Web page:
Don't Be Nuts—Push Almonds
Almonds are the latest too-good-to-be-good-for-you food. Substituting a handful or two a day of the snack for less nutrient-dense foods can lower consumers' bad, or low-density-lipid cholesterol, as well as total cholesterol, according to a study performed at Loma Linda University in Modesto, Calif., and published in the June issue of the American Journal of Clinical Nutrition. Researchers suspect that the effect—which increases in proportion to the amount of almonds consumed—is caused by the combination of vitamin E, monounsaturated fats, arginine and dietary fiber found in almonds. The research was funded in part by the Almond Board of California, although none of the researchers had any financial interest in the almond industry, and several have research grants from other nut industries.
'Wild' About Organics
You might think we're bananas, but it's true: Chimpanzees and tapirs can seemingly tell the difference between organic and conventional fruits. Zookeepers at the Copenhagen Zoo in Denmark began putting both types of bananas in the primates' cages last year as part of the zoo's program to earn a "green label" as an environmental zoo. Zookeepers said the apes consistently chose the organic bananas first, reported the Organic Consumers Association. What's more, the chimps ate the organic bananas skin and all, but peeled the nonorganic ones before eating them. Zookeepers assume the apes have some innate ability to distinguish between the two types of fruit.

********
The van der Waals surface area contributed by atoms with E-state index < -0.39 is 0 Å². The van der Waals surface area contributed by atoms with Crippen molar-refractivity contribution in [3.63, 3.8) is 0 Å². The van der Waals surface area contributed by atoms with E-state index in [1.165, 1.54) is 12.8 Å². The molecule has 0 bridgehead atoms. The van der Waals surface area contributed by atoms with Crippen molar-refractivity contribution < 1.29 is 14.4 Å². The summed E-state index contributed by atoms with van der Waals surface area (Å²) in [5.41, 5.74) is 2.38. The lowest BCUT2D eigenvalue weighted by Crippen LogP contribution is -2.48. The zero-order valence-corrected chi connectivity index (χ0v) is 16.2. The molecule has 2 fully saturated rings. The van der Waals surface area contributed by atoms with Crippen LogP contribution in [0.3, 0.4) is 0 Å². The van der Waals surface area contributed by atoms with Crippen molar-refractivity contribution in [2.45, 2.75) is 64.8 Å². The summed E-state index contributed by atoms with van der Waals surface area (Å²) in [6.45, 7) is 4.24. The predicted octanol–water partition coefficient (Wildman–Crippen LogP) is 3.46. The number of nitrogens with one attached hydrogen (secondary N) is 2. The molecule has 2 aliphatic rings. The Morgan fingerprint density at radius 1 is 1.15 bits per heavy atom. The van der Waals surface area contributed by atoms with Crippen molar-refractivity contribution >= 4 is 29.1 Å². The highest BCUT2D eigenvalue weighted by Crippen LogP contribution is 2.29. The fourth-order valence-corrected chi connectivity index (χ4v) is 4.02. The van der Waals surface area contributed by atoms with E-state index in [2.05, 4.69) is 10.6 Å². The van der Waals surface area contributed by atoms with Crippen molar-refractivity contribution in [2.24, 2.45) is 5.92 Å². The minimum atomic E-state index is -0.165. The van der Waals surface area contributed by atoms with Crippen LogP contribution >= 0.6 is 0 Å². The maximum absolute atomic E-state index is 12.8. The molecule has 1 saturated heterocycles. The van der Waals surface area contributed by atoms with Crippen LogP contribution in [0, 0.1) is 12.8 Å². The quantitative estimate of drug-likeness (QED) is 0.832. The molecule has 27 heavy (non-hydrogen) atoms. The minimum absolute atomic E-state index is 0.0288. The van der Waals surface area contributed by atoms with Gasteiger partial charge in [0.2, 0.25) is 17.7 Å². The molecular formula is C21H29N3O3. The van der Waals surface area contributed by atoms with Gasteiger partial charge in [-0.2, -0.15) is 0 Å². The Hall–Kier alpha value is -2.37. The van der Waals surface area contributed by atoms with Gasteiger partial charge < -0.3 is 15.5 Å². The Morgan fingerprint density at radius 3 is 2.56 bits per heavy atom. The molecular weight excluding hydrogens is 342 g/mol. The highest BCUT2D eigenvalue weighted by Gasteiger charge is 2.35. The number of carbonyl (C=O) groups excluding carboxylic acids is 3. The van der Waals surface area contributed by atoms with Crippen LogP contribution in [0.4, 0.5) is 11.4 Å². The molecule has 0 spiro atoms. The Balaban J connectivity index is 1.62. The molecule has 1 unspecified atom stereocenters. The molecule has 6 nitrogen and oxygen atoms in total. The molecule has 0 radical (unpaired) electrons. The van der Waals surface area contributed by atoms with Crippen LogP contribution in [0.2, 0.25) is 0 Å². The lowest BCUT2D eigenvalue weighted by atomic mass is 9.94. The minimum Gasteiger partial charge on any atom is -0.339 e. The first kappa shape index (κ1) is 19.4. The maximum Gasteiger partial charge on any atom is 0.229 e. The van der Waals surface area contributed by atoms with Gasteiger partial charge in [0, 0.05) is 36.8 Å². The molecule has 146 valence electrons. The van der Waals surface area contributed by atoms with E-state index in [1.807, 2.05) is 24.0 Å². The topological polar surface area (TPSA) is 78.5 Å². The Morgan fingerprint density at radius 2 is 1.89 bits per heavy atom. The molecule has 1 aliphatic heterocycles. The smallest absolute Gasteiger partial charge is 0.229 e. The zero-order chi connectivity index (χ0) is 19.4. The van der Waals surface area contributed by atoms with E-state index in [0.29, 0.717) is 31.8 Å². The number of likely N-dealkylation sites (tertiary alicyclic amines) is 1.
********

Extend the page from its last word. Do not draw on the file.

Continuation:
Study Questions Antioxidant Use
A report in the June 14 issue of The Lancet suggests that random use of antioxidants may actually be harmful. By conducting a meta-analysis of seven randomized trials of treatment with vitamin E, and eight randomized trials with beta-carotene, Marc S. Penn and colleagues discovered that vitamin E failed to reduce death from cardiovascular causes, or the incidence of stroke. Their analysis showed that patients who took beta-carotene showed a small but statistically significant increase in deaths from all causes, and a 0.3 percent increase in deaths related to cardiovascular disease. The authors say antioxidants, and beta-carotene in particular, are poor inhibitors of low-density lipid (bad cholesterol) oxidation.
Critics, including experts at the Council for Responsible Nutrition, say the meta-analysis was poorly designed, looking at the effects of the antioxidants on smokers and patients who already had advanced arterial disease, rather than assessing the supplements' ability to inhibit disease in healthy people.
Natural Foods Merchandiser volume XXIV/number 8/p. 30